Getting a jump on the vegetable season

Posted: Friday, March 09, 2001

POUND RIDGE, N.Y. (AP) -- If you want vegetables real early, a lot of state-of-the art aids promise to speed you on your way.

Catalogs abound with contraptions, simple to complex, to get a jump on the season, especially with early greens like lettuce and spinach that can stand frosts once they're transplanted into the ground.

We're talking of annuals and not the few perennial vegetables like asparagus and rhubarb that, after an initial planting, show up early year after year.

Chives, a perennial herb, also comes up before the chill is out of the ground.

Some appliances come with fancy names, like Bio Dome, a seed starter featured by Geo W. Park Seed Co., Inc. of Greenwood, S.C., 800-845-3369; www.parkseed.com.

A 60-cell planting block is topped by a clear plastic dome with two adjustable vents to regulate air flow. With it you get 60 so-called bio sponges, a rooting medium for planting one seed per cell. Cost $18.95.

Not to be outdone in nomenclature, Gardener's Supply Company of Burlington, Vt., 800-427-3363; www.gardeners.com, offers what is calls an Accelerated Propagation System. This involves a 24-cell tray with a clear plastic cover, but the unusual feature is a capillary matting under the tray that draws water from a built-in reservoir for a week's supply. A kit including a germination mix and a fertilizer costs $29.95.

For an early start, use of these devices presumes you'll be working indoors under lights until the weather warms up outside to allow for transplanting your seedlings. But once outdoors, there are other tried and true ways of pushing the season.

At the simplest and lowest-cost level, fabric row covers, cloches and hot caps will warm your plants and also protect them from wind and insects.

A coldframe, especially a heated one, helps greatly. Transplanting seedlings to this covered space can be done even in March to get super-early greens. Prefab coldframes are available from seed houses, but at a cost that can top $200 if you want to link a couple together to make a 6-foot-long container. But you can make serviceable frames cheaply yourself with a few boards and a window sash.

Electric heating cables are also available from providers like Charley's Greenhouse Supply, Mount Vernon, Wash., 800-322-4707; www.charleysgreenhouse.com. These are inserted a few inches under the soil of a coldframe and come equipped with thermostats to turn off the heat automatically. For prefab frames, solar props are available to raise the sash for ventilation.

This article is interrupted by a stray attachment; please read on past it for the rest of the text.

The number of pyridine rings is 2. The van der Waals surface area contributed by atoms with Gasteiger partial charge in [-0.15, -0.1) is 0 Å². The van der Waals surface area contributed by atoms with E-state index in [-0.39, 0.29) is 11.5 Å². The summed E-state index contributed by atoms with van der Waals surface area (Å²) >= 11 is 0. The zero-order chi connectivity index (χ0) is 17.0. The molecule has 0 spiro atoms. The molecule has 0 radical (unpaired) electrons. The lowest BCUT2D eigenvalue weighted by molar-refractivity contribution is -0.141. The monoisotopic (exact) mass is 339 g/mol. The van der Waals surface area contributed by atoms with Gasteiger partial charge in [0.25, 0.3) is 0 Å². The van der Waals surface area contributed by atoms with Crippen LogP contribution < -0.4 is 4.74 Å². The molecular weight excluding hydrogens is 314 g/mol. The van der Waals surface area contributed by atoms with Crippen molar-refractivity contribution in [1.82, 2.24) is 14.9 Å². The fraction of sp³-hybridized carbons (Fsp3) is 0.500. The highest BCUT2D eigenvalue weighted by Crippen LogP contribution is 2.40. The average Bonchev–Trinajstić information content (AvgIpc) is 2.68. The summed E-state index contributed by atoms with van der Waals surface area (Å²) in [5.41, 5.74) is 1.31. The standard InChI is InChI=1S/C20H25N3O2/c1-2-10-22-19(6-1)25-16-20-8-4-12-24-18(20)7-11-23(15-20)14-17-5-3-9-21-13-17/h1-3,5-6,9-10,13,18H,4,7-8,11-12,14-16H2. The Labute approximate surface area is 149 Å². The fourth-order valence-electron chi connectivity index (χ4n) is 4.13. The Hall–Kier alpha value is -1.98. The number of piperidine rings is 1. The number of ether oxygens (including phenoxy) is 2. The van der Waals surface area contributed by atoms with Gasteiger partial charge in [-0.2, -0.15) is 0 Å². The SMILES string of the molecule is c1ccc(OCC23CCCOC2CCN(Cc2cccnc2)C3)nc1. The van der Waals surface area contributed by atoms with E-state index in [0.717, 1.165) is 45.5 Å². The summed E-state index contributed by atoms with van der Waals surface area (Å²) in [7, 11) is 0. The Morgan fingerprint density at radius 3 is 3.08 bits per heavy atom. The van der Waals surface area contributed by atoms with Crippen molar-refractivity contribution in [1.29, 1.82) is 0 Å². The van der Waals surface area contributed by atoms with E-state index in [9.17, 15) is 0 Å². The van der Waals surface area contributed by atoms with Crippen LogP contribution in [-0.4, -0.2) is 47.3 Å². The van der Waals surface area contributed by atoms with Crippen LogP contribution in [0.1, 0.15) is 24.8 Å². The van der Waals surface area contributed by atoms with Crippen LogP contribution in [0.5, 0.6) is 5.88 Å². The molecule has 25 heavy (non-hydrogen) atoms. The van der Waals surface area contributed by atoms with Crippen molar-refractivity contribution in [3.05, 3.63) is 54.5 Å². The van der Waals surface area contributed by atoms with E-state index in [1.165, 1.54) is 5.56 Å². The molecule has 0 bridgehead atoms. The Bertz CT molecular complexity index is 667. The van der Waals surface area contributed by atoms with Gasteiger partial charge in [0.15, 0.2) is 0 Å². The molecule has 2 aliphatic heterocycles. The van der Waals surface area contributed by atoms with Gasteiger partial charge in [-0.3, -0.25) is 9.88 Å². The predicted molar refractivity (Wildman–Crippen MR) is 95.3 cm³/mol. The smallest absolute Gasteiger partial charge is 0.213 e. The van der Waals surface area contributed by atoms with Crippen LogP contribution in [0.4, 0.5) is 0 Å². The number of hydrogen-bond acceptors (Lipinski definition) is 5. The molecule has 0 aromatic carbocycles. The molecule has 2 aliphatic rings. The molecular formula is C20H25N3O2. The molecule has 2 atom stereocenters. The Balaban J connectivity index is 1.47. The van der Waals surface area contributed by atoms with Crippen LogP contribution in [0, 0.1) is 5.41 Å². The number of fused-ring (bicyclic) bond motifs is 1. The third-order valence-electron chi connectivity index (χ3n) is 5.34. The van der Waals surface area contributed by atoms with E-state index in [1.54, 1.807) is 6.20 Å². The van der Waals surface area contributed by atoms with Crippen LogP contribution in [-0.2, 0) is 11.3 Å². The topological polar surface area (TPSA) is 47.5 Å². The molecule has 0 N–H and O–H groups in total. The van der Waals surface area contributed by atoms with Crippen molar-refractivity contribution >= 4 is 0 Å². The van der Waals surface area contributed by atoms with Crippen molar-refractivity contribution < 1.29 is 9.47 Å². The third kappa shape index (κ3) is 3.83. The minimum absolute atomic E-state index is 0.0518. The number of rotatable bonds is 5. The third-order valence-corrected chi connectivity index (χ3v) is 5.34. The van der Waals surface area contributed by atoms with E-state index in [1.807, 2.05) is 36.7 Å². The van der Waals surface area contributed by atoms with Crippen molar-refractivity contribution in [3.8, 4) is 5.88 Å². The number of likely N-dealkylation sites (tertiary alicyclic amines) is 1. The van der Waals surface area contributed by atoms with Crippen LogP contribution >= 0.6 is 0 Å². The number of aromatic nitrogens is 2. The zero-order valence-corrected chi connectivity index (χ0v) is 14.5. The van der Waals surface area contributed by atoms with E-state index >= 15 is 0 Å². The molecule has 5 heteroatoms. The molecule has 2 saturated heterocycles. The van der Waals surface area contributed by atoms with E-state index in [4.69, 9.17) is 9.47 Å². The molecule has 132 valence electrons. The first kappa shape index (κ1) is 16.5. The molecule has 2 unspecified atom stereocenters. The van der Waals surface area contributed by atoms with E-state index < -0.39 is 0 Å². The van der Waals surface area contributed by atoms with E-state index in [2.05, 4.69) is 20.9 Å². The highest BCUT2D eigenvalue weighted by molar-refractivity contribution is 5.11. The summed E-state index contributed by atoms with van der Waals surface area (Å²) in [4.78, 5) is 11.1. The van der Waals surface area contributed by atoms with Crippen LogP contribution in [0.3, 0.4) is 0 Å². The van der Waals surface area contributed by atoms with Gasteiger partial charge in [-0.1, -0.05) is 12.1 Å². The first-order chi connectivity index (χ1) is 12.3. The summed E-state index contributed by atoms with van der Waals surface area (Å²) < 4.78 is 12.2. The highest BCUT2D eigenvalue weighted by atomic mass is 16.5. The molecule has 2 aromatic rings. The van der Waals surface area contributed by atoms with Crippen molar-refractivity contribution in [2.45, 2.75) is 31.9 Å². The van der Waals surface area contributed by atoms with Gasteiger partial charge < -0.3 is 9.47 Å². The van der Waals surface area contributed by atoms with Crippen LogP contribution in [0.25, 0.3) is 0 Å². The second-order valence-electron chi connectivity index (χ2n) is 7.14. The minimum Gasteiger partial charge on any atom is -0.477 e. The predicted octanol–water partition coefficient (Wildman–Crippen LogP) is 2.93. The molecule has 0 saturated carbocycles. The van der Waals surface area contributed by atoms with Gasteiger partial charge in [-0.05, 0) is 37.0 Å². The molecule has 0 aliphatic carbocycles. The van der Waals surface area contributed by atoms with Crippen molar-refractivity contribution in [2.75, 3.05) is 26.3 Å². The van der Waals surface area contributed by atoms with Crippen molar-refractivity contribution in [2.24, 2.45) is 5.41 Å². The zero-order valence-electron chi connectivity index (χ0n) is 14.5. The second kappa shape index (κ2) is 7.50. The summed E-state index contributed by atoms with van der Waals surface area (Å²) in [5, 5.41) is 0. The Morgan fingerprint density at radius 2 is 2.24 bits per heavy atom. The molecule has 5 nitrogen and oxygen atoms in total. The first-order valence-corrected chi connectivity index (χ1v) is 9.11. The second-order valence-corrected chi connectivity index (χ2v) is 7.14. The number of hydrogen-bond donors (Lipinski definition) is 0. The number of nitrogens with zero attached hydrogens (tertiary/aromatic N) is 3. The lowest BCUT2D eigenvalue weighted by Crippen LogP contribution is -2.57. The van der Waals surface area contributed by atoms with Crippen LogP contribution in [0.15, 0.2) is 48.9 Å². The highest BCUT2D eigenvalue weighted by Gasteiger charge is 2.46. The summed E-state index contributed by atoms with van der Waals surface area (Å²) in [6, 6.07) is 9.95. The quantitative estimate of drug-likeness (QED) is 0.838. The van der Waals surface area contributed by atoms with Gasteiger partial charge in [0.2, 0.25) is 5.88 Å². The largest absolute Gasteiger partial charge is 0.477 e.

Growing the earliest spring vegetables means a lot of winter work.

You may have two feet of snow out in the garden when you start lettuce -- indoors, of course -- in late February or March. If all goes well, you'll have nice plants to put outside early in April.

The same goes for spinach, arugula, cabbages like chois and other hardy greens. Such vegetables can stand severe frost in April and will give welcome harvests long before it's safe to plant tender crops like tomatoes, beans, peppers and corn.

But some of these tender crops -- tomatoes, peppers, eggplant -- also are started indoors in March or April in the North to get good sturdy plants by planting time in May or June. While sunny windowsills can be the starter site, fluorescent stands are more reliable for their steady supply of light. Such equipment is available from many suppliers -- Charley's having an especially wide range of growlight possibilities.

In using lights, it's important to remember that after your seeds have germinated you must keep the seedlings close to the tubes until they become sturdy. This is because tube light is nowhere near as strong as the sun. Most stands come equipped with devices to lower or raise the tubes.

Some tender crops like beans and corn are normally grown by sowing the seed directly in the ground.

Looking for the proper time, don't be fooled by a balmy day. It's the soil, not the air, that must be properly warm. A soil thermometer is the best gauge of this.

If you want an early vegetable that doesn't require all this fuss, do radishes. Planted as soon as the soil can be worked, radishes take only 18 days to mature.

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EDITOR'S NOTE: George Bria retired from the AP in 1981 after 40 years that included coverage of World War II from Italy.

End advance for Thursday, March 8



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